e result has been long-term, widespread exposure to asbestos for over
100 years. Hundreds of thousands of people have been disabled and died— a
legacy that continues to grow today. Neither the workers’ compensation sys-
tem nor the tort system has been able to meet the challenge of compensating
the victims of the asbestos crisis fairly and eciently. And Congress has not
stepped in to provide a legislative solution.
e state-level no-fault workers’ compensation programs, eagerly heralded
by workers, unions, employers, and insurers during the Progressive Era, were
not well suited to provide compensation for occupational diseases. Designed
to address workplace accidents, the programs have restrict ive statutes of limi-
tations and require a link between illnesses and the workplace, which pose
major barriers for diseases with long latency periods and multiple potential
causes. e transitory worksites of the building trades, where signicant
asbestos exposures have occu rred, have provided further impediments.
In the 1960s and 1970s, the courts began shifting from a negligence to
a strict liability standard, recognizing a new theory of product liability. In
1973, the U.S. Court of Appeals for the Fifth Circuit applied this standard
to an asbestos claim, nding asbestos insulation products to be “defective”
due to a breach of the duty to warn customers of the health risks of asbestos.
Because workers’ compensation laws generally eliminated workers’ entitle-
ment to sue their employers, this decision opened a new opportunity for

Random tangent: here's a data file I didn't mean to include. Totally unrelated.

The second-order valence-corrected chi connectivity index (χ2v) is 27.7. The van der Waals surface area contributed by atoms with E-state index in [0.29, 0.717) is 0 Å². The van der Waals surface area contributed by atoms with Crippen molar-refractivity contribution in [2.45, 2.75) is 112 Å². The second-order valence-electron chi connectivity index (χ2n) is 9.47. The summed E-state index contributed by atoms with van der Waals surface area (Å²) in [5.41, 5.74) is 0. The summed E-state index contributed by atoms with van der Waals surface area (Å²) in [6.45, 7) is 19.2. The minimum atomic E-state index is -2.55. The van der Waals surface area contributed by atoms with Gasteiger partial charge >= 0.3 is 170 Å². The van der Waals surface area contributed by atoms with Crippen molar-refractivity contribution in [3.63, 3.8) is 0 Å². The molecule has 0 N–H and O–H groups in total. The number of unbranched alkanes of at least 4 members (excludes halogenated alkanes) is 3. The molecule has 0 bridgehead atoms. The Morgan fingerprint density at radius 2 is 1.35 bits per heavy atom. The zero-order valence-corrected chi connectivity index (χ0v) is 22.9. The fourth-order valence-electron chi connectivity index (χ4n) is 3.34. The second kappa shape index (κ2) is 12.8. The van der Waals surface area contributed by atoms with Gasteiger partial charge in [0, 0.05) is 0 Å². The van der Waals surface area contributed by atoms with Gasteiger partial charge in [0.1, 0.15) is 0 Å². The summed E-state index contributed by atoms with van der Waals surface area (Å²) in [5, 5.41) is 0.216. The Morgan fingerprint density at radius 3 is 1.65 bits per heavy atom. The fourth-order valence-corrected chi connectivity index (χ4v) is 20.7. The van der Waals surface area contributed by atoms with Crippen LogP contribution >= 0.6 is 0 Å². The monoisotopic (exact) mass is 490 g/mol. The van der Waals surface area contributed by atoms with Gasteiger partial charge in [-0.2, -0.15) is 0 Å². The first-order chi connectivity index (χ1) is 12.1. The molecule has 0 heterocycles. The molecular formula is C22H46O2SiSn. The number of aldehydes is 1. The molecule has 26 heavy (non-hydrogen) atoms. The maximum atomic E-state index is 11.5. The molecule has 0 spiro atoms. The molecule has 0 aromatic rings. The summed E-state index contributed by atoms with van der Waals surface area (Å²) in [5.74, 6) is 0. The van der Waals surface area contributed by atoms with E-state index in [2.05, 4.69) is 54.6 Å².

compensation for harms from workplace exposure: suits aga inst the man-
ufacturing or mining companies that supplied asbestos products to their
workplaces. Subsequent document discoveries during litigation conrmed
a decades-long pattern of industry suppression of health risk information,
strengthening the plaintis’ claims as well as mak ing public the true nature
of the problem.
Asbestos injury is now the longest, most expensive mass tort in history;
by 2018, asbestos claims involved over 850,000 plaintis and 8,300 defen-
dants at a cost of $70 billion.4 However, as with workers’ compensation,
there remains a mismatch bet ween the requirements for tort liability a nd the
long latency period and multifactor causation of some chronic occupational
diseases. is mismatch—combined with hundreds of thousands of plain-
tis and thousand s of defendants —has posed serious challenges to achieving
resolutions under tort law that provide eective, timely, and equitable com-
pensation with reasonable transact ion costs.
4. Umair Irfan, Donald Trump Has a Weird Soft Spot for Asbestos, V, Aug. 9, 2018, https://www.vox.
Copyright © 2020 Environmental Law Institute®, Washington, DC.